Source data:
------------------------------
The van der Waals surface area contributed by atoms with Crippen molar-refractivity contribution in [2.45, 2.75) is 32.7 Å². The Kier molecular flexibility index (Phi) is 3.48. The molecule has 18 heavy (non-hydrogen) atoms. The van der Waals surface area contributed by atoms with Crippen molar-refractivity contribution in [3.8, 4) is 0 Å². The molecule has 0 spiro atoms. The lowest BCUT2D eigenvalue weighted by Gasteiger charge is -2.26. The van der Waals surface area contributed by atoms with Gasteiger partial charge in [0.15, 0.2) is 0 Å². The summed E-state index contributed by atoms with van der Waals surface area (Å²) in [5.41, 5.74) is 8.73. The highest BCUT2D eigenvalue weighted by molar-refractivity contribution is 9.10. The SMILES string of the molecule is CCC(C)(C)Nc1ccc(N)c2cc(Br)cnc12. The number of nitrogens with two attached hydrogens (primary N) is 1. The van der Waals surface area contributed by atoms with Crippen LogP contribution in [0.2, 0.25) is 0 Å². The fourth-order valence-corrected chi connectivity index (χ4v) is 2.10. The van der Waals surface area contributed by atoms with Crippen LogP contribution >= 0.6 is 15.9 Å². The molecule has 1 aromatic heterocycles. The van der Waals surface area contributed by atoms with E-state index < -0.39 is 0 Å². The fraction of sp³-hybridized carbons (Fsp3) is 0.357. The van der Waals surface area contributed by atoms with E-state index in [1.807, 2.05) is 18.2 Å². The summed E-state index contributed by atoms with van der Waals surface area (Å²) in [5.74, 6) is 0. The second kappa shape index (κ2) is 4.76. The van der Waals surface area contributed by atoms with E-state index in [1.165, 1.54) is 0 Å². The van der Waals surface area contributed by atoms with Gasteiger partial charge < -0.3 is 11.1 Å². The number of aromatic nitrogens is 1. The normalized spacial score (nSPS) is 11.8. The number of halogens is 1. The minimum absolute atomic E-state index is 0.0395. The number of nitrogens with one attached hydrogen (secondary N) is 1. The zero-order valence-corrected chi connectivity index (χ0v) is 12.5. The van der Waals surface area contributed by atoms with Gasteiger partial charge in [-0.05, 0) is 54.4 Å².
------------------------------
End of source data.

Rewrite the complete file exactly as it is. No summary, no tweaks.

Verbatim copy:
The van der Waals surface area contributed by atoms with Crippen molar-refractivity contribution in [2.45, 2.75) is 32.7 Å². The Kier molecular flexibility index (Phi) is 3.48. The molecule has 18 heavy (non-hydrogen) atoms. The van der Waals surface area contributed by atoms with Crippen molar-refractivity contribution in [3.8, 4) is 0 Å². The molecule has 0 spiro atoms. The lowest BCUT2D eigenvalue weighted by Gasteiger charge is -2.26. The van der Waals surface area contributed by atoms with Gasteiger partial charge in [0.15, 0.2) is 0 Å². The summed E-state index contributed by atoms with van der Waals surface area (Å²) in [5.41, 5.74) is 8.73. The highest BCUT2D eigenvalue weighted by molar-refractivity contribution is 9.10. The SMILES string of the molecule is CCC(C)(C)Nc1ccc(N)c2cc(Br)cnc12. The number of nitrogens with two attached hydrogens (primary N) is 1. The van der Waals surface area contributed by atoms with Crippen LogP contribution in [0.2, 0.25) is 0 Å². The fourth-order valence-corrected chi connectivity index (χ4v) is 2.10. The van der Waals surface area contributed by atoms with Crippen LogP contribution >= 0.6 is 15.9 Å². The molecule has 1 aromatic heterocycles. The van der Waals surface area contributed by atoms with E-state index < -0.39 is 0 Å². The fraction of sp³-hybridized carbons (Fsp3) is 0.357. The van der Waals surface area contributed by atoms with E-state index in [1.807, 2.05) is 18.2 Å². The summed E-state index contributed by atoms with van der Waals surface area (Å²) in [5.74, 6) is 0. The second kappa shape index (κ2) is 4.76. The van der Waals surface area contributed by atoms with E-state index in [1.165, 1.54) is 0 Å². The van der Waals surface area contributed by atoms with Gasteiger partial charge < -0.3 is 11.1 Å². The number of aromatic nitrogens is 1. The normalized spacial score (nSPS) is 11.8. The number of halogens is 1. The minimum absolute atomic E-state index is 0.0395. The number of nitrogens with one attached hydrogen (secondary N) is 1. The zero-order valence-corrected chi connectivity index (χ0v) is 12.5. The van der Waals surface area contributed by atoms with Gasteiger partial charge in [-0.05, 0) is 54.4 Å².